A state Supreme Court justice Thursday declined the state's request to dismiss a lawsuit that aims to keep the Western New York Children's Psychiatric Center open in West Seneca.
Justice Catherine Nugent Panepinto did not renew, however, a restraining order she had issued earlier this month which temporarily barred Gov. Andrew M. Cuomo from vetoing a bill that bars the state from moving the children's unit to the Buffalo Psychiatric Center and required the state to halt renovations at the Buffalo facility so that it could accommodate children.
The judge's restraining order expired Thursday. An advocacy group trying to stop the Cuomo administration from closing the West Seneca facility did not seek a new order.
On July 20, Appellate Court Judge Patrick H. NeMoyer had stayed Panepinto's temporary restraining order at the request of the Cuomo administration.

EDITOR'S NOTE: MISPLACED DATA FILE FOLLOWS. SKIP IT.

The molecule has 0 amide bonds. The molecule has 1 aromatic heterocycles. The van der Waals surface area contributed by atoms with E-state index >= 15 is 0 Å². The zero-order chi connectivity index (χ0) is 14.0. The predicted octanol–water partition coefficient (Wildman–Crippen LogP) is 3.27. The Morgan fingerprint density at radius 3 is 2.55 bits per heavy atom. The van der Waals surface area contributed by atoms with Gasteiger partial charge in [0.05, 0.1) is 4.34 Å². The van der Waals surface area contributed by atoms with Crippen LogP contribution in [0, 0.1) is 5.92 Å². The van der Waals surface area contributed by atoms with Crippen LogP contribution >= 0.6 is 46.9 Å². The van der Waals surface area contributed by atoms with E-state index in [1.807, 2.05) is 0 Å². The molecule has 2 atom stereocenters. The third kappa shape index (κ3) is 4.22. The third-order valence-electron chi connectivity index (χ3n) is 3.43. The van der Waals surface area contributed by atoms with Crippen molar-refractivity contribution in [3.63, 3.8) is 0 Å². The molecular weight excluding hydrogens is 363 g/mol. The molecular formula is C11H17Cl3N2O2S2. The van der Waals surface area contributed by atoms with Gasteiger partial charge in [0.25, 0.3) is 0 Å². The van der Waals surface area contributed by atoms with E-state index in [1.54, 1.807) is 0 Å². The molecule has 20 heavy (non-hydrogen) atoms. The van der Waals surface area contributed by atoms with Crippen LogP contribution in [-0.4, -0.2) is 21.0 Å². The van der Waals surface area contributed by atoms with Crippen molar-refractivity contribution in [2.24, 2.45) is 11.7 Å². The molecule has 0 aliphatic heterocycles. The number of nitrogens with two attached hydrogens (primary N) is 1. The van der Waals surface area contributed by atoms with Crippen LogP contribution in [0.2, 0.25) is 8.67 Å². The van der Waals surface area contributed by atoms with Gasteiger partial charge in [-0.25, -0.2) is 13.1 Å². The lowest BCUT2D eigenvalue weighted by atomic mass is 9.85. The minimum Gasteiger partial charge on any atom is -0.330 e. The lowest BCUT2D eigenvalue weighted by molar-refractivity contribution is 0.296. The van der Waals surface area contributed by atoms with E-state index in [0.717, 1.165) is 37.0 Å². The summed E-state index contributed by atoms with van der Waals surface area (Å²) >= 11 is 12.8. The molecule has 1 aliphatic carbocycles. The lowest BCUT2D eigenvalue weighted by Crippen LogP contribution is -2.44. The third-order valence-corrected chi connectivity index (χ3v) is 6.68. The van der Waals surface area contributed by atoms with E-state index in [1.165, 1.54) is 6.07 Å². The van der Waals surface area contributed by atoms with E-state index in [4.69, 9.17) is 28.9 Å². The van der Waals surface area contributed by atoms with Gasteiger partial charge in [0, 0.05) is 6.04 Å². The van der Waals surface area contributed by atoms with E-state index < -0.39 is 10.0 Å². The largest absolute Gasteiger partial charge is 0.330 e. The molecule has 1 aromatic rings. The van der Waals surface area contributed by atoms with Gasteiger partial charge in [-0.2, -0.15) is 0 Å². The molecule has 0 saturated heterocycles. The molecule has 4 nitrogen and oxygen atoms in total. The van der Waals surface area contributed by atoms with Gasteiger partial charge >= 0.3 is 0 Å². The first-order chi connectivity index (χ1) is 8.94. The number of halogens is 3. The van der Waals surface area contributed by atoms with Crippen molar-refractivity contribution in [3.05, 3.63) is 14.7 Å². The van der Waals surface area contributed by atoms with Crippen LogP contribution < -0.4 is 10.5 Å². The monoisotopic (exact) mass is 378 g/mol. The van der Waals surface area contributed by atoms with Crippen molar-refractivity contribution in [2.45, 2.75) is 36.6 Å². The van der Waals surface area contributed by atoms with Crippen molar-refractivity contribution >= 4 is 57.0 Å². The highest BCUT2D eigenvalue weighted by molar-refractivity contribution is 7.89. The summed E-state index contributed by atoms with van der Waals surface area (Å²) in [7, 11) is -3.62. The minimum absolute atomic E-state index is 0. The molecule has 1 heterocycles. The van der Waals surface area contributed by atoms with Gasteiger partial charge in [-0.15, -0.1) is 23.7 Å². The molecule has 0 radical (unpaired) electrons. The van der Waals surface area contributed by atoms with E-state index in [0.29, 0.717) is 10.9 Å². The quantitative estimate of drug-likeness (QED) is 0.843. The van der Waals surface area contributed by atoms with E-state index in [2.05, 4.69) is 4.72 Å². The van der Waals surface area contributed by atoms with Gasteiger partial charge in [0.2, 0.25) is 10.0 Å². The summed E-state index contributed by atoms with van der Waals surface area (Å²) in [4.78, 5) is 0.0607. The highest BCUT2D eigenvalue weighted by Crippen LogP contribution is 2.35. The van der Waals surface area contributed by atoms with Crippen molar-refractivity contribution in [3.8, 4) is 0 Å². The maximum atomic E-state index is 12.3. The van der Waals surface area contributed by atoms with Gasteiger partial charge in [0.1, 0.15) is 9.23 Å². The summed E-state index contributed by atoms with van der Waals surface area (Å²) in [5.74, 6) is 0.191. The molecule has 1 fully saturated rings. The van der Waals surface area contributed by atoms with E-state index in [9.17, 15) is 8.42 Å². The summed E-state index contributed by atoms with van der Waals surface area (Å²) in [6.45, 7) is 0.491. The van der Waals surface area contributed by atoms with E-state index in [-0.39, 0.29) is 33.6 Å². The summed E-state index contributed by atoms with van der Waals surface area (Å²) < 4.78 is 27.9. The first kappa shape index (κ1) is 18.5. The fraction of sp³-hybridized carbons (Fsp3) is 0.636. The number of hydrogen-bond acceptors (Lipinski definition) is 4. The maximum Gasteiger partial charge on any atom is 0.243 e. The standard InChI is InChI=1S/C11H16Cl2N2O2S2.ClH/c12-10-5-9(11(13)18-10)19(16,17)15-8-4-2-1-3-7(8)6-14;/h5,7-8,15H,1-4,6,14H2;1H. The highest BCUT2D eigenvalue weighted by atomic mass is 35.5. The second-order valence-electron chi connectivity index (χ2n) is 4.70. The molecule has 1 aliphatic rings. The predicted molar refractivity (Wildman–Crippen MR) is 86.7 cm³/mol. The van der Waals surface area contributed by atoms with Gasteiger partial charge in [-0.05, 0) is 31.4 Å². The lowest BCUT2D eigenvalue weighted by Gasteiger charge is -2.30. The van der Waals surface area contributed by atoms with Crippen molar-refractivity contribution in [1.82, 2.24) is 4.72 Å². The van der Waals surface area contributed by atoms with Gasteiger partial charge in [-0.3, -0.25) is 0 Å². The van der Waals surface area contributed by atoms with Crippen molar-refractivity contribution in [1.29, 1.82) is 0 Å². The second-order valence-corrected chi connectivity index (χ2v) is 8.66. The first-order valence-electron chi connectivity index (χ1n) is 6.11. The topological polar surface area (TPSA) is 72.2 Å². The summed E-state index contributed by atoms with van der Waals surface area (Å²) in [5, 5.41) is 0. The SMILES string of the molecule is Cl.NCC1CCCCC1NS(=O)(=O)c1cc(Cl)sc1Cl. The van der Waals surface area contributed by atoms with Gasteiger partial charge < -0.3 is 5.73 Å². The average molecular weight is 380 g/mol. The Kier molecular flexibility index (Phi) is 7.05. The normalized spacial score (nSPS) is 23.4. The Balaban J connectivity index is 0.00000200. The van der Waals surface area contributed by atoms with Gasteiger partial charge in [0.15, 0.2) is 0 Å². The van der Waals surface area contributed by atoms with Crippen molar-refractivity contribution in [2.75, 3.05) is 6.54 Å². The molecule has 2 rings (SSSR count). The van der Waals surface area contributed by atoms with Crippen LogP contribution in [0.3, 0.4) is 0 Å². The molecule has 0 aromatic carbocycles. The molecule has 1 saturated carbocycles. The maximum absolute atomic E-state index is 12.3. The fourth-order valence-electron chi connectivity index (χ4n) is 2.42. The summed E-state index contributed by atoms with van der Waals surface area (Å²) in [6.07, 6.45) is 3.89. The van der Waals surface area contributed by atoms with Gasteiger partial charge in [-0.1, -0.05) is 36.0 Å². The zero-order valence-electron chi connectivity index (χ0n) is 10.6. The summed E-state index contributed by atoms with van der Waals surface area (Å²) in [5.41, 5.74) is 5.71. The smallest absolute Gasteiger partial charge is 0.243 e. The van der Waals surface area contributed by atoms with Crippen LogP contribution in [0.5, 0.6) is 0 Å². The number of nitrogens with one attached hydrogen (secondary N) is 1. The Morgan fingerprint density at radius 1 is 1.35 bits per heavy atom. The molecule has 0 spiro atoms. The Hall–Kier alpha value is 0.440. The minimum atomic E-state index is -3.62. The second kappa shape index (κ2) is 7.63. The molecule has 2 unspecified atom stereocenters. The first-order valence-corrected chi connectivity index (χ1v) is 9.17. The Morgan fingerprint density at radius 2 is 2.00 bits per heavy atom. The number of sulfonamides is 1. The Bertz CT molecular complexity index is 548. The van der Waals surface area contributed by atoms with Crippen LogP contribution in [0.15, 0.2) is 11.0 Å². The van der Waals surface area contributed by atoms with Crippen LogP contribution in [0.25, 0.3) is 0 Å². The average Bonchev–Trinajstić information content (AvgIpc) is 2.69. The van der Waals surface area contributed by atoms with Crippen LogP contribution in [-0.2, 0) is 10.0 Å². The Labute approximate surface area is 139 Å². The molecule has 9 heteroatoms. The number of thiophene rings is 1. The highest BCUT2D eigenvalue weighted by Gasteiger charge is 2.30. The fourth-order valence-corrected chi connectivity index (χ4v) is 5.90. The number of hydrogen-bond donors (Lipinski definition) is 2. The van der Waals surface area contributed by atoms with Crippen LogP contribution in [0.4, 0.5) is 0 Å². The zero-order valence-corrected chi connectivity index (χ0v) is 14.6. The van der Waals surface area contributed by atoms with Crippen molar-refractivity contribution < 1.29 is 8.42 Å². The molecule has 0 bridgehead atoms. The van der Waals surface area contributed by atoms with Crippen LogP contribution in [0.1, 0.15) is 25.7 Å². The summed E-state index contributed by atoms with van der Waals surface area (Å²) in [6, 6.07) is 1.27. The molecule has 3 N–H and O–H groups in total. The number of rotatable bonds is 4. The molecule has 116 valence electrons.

Thursday, New York asked Panepinto to dismiss the lawsuit filed by the Coalition to Save the Children's Psychiatric Center saying that group did not have standing to sue. While the coalition had supported its lawsuit with affidavits from former patients of the psychiatric center, it had not filed any from current patients or their guardians.
To resolve the issue of standing, Panepinto gave the coalition 10 days to obtain and file an affidavit from a current patient or their guardian.
The two sides are due back in Panepinto's court in September.
Cuomo and the state’s mental health office maintain that shutting down the suburban facility would save the state money, and the state would be able to provide community-based services to 1,000 additional children and families with the savings. Moving the children's unit to 400 Forest Ave. would also centrally locate the children's psychiatric center and its services.
The coalition says housing adolescent patients at the Buffalo Psychiatric Center would be dangerous because adults are also treated there, although the state has pledged the adults and children would be kept apart in separate facilities.
"We are not discontinuing WNYCPC," said Assistant Attorney General Christopher L. Boyd, referring to the children's center. "It is simply moving."
About two dozen former patients and their relatives were in court as Steven M. Cohen, the coalition's attorney, argued to keep the children's psychiatric center open in West Seneca.